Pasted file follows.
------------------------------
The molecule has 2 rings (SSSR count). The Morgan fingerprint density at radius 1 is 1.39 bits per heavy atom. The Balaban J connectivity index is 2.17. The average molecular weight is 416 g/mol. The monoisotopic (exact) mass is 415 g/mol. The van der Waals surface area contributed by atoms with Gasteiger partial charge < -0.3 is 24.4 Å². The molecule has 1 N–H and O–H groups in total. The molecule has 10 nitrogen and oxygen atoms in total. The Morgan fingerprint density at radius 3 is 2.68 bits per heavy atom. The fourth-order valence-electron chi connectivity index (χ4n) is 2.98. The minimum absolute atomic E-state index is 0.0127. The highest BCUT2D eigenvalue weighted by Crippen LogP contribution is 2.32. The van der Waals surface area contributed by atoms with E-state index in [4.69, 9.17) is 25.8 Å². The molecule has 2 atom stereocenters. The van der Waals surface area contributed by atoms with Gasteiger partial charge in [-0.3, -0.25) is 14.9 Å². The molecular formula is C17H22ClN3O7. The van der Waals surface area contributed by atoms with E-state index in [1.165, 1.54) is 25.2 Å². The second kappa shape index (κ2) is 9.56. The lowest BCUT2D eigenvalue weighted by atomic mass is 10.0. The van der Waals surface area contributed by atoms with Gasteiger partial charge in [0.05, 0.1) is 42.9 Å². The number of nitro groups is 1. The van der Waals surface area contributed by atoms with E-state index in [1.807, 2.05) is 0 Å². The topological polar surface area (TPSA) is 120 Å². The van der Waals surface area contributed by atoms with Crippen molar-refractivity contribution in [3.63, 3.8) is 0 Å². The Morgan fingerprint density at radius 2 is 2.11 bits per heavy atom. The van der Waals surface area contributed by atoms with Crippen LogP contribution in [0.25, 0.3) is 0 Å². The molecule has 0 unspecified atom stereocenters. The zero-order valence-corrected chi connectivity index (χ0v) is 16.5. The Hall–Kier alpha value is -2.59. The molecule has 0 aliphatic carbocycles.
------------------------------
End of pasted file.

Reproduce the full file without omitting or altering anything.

The molecule has 2 rings (SSSR count). The Morgan fingerprint density at radius 1 is 1.39 bits per heavy atom. The Balaban J connectivity index is 2.17. The average molecular weight is 416 g/mol. The monoisotopic (exact) mass is 415 g/mol. The van der Waals surface area contributed by atoms with Gasteiger partial charge < -0.3 is 24.4 Å². The molecule has 1 N–H and O–H groups in total. The molecule has 10 nitrogen and oxygen atoms in total. The Morgan fingerprint density at radius 3 is 2.68 bits per heavy atom. The fourth-order valence-electron chi connectivity index (χ4n) is 2.98. The minimum absolute atomic E-state index is 0.0127. The highest BCUT2D eigenvalue weighted by Crippen LogP contribution is 2.32. The van der Waals surface area contributed by atoms with E-state index in [4.69, 9.17) is 25.8 Å². The molecule has 2 atom stereocenters. The van der Waals surface area contributed by atoms with Gasteiger partial charge in [-0.3, -0.25) is 14.9 Å². The molecular formula is C17H22ClN3O7. The van der Waals surface area contributed by atoms with E-state index in [1.165, 1.54) is 25.2 Å². The second kappa shape index (κ2) is 9.56. The lowest BCUT2D eigenvalue weighted by atomic mass is 10.0. The van der Waals surface area contributed by atoms with Gasteiger partial charge in [0.05, 0.1) is 42.9 Å². The number of nitro groups is 1. The van der Waals surface area contributed by atoms with E-state index in [1.807, 2.05) is 0 Å². The topological polar surface area (TPSA) is 120 Å². The van der Waals surface area contributed by atoms with Crippen molar-refractivity contribution in [3.63, 3.8) is 0 Å². The Morgan fingerprint density at radius 2 is 2.11 bits per heavy atom. The van der Waals surface area contributed by atoms with Crippen LogP contribution in [0.25, 0.3) is 0 Å². The molecule has 0 unspecified atom stereocenters. The zero-order valence-corrected chi connectivity index (χ0v) is 16.5. The Hall–Kier alpha value is -2.59. The molecule has 0 aliphatic carbocycles.